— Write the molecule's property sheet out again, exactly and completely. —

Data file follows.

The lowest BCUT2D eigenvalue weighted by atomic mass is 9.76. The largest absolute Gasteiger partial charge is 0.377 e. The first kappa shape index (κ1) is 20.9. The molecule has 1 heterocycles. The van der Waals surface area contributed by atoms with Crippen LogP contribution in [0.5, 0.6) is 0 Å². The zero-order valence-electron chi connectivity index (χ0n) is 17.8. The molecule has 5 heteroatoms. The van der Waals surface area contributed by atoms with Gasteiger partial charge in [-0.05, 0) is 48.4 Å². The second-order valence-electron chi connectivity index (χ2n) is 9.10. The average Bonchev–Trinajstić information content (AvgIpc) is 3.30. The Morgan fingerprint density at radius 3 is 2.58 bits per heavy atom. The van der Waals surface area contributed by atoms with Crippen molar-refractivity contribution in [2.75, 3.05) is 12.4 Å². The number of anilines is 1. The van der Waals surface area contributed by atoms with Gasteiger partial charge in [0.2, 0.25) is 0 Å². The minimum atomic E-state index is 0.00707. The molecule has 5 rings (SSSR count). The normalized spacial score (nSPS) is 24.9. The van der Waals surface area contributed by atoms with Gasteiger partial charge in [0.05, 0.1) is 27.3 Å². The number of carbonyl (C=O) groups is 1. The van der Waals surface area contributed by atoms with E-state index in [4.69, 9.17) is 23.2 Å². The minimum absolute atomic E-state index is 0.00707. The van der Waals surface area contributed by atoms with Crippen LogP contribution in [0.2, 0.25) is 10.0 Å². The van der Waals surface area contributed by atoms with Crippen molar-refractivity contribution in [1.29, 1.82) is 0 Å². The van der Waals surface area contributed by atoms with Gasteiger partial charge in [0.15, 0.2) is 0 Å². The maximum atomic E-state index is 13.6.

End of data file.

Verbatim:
The lowest BCUT2D eigenvalue weighted by atomic mass is 9.76. The largest absolute Gasteiger partial charge is 0.377 e. The first kappa shape index (κ1) is 20.9. The molecule has 1 heterocycles. The van der Waals surface area contributed by atoms with Crippen LogP contribution in [0.5, 0.6) is 0 Å². The zero-order valence-electron chi connectivity index (χ0n) is 17.8. The molecule has 5 heteroatoms. The van der Waals surface area contributed by atoms with Gasteiger partial charge in [-0.05, 0) is 48.4 Å². The second-order valence-electron chi connectivity index (χ2n) is 9.10. The average Bonchev–Trinajstić information content (AvgIpc) is 3.30. The Morgan fingerprint density at radius 3 is 2.58 bits per heavy atom. The van der Waals surface area contributed by atoms with Crippen molar-refractivity contribution in [2.75, 3.05) is 12.4 Å². The number of anilines is 1. The van der Waals surface area contributed by atoms with Gasteiger partial charge in [0.2, 0.25) is 0 Å². The minimum atomic E-state index is 0.00707. The molecule has 5 rings (SSSR count). The normalized spacial score (nSPS) is 24.9. The van der Waals surface area contributed by atoms with Gasteiger partial charge in [0.05, 0.1) is 27.3 Å². The number of carbonyl (C=O) groups is 1. The van der Waals surface area contributed by atoms with E-state index in [4.69, 9.17) is 23.2 Å². The minimum absolute atomic E-state index is 0.00707. The van der Waals surface area contributed by atoms with Crippen LogP contribution in [0.2, 0.25) is 10.0 Å². The van der Waals surface area contributed by atoms with Crippen molar-refractivity contribution in [1.29, 1.82) is 0 Å². The van der Waals surface area contributed by atoms with Gasteiger partial charge in [0.15, 0.2) is 0 Å². The maximum atomic E-state index is 13.6.